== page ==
Green Means Go is a multi-year pilot that aims to lower greenhouse gas emissions in the six-county Sacramento region by accelerating infill development, and reducing and electrifying vehicle trips. It allocates state funding to projects that create more infill housing, increases mobility, and reduces vehicle emissions. Green Means Go funding will be directed to locally-nominated Green Zones, areas that cities and counties have identified for infill development in their local plan that are within a center, corridor, or established community as identified in SACOG’s Metropolitan Transportation Plan/Sustainable Communities Strategy. In addition to reducing vehicle emissions, the pilot will also stimulate economic development and improve quality of life in the region. To support the pilot program, the SACOG Board has directed that eligible future state funds be used on the Green Means Go program.
All 28 local jurisdictions support this program and 23 have already adopted Green Zones, which are key areas that must have infill capacity, be in an area planned for infill development, and be in a center, corridor, or established community, as identified in SACOG’s Sustainable Communities Strategy (SCS). Green Means Go is the Sacramento region’s commitment and solution to California’s housing, climate, and transportation problems.
Why Green Means Go
When the California Air Resources Board established SACOG’s 19 percent greenhouse gas reduction target, SACOG was the only region in the state to have its target conditioned on the successful implementation of a pilot. This allows it to be a model for other regions on how to effectively grow their communities while reducing greenhouse gas emissions.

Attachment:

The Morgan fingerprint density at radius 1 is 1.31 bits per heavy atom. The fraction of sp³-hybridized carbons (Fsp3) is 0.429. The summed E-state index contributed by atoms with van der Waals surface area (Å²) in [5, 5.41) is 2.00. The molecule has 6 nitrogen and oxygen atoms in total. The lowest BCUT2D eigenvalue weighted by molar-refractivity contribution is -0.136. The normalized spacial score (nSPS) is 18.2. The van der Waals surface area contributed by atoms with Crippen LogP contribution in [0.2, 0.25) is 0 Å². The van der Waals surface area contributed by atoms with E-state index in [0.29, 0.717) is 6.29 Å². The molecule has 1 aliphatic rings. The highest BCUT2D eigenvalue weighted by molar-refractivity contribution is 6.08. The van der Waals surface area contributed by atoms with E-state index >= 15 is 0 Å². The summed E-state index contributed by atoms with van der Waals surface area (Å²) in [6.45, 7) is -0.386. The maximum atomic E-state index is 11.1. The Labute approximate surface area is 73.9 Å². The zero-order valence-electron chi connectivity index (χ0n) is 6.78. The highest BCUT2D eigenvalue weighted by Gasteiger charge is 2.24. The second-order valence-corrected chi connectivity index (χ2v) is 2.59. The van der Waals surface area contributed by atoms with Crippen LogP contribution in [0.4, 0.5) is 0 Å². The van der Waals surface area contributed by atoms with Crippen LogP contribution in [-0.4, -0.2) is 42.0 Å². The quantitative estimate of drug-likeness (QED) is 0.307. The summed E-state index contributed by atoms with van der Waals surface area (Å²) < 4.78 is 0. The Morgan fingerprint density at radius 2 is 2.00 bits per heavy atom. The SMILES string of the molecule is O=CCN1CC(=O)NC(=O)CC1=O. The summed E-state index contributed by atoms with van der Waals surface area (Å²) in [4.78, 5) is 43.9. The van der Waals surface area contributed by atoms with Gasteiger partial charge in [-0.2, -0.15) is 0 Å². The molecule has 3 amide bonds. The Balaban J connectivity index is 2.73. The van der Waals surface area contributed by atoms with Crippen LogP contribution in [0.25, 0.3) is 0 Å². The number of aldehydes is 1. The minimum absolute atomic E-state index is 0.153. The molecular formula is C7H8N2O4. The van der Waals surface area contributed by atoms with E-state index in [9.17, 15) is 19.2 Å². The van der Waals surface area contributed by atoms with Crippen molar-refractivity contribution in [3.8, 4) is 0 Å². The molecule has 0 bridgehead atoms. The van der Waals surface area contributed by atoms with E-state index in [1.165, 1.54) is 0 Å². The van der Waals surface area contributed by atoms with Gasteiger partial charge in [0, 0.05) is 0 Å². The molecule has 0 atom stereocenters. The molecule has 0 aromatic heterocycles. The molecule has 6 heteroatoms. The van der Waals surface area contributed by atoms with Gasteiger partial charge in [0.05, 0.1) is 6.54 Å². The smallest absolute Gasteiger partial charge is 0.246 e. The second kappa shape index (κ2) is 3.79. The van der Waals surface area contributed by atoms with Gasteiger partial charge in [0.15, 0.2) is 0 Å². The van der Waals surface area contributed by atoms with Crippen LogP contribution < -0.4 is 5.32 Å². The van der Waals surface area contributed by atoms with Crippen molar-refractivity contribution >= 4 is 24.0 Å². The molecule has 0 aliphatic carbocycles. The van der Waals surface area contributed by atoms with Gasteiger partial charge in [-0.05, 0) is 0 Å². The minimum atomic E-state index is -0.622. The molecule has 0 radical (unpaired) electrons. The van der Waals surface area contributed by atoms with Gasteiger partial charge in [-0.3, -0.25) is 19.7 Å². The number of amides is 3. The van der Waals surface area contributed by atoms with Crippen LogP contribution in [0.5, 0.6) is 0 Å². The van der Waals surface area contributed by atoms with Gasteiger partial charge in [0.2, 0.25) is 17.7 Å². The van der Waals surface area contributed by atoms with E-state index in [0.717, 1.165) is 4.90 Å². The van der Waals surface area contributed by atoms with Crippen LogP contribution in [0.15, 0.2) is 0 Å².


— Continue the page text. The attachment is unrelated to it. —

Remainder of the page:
Green Means Go is a key component of SACOG’s 2020 Metropolitan Transportation Plan/Sustainable Communities Strategy (MTP/SCS), which sets the goal to have one third of all homes built in centers, corridors, or established communities. Without significant funding assistance from the state, the greater Sacramento region’s 19 percent emission reduction goal will be unachievable. Infill areas in the Sacramento region, and other established communities in the state, face corridor-level challenges with existing infrastructure. This creates immediate barriers to potential development and individual housing projects, Green Means Go can address that.
Regional Growing Pains
SACOG forecasts its six-county region needs 11,000 housing units per year, approximately doubling the current rate, to meet projected demand. 7,000 of those units are needed in infill areas to meet the region’s ambitious greenhouse gas reduction targets. Infill development is costly, and our region is behind coastal and metropolitan areas in creating it. The current infrastructure was built to support old commercial corridors; it simply does not support high-density housing, nor do cities and counties have the resources to upgrade sewer, water, drainage, and other infrastructure needs.
By the year 2040, through Green Means Go and with the necessary investment in Green Zones, the region is primed for promising outcomes:
- Green Zones have 32 percent of planned housing growth, creating an estimated 84,000 new homes
- Green Zones will see around 40 percent of planned employment growth, creating about 525,000 new jobs
- Green Zones see a 16% reduction of VMT per capita, double the regional reduction per capita at 8%
On top of general impacts on housing, SACOG’s infill strategy will help reduce the number of homes in high and very high fire risk areas by 10,000 units over 20 years. This is based on historical development and on the share of homes and existing housing stock in wildfire prone areas.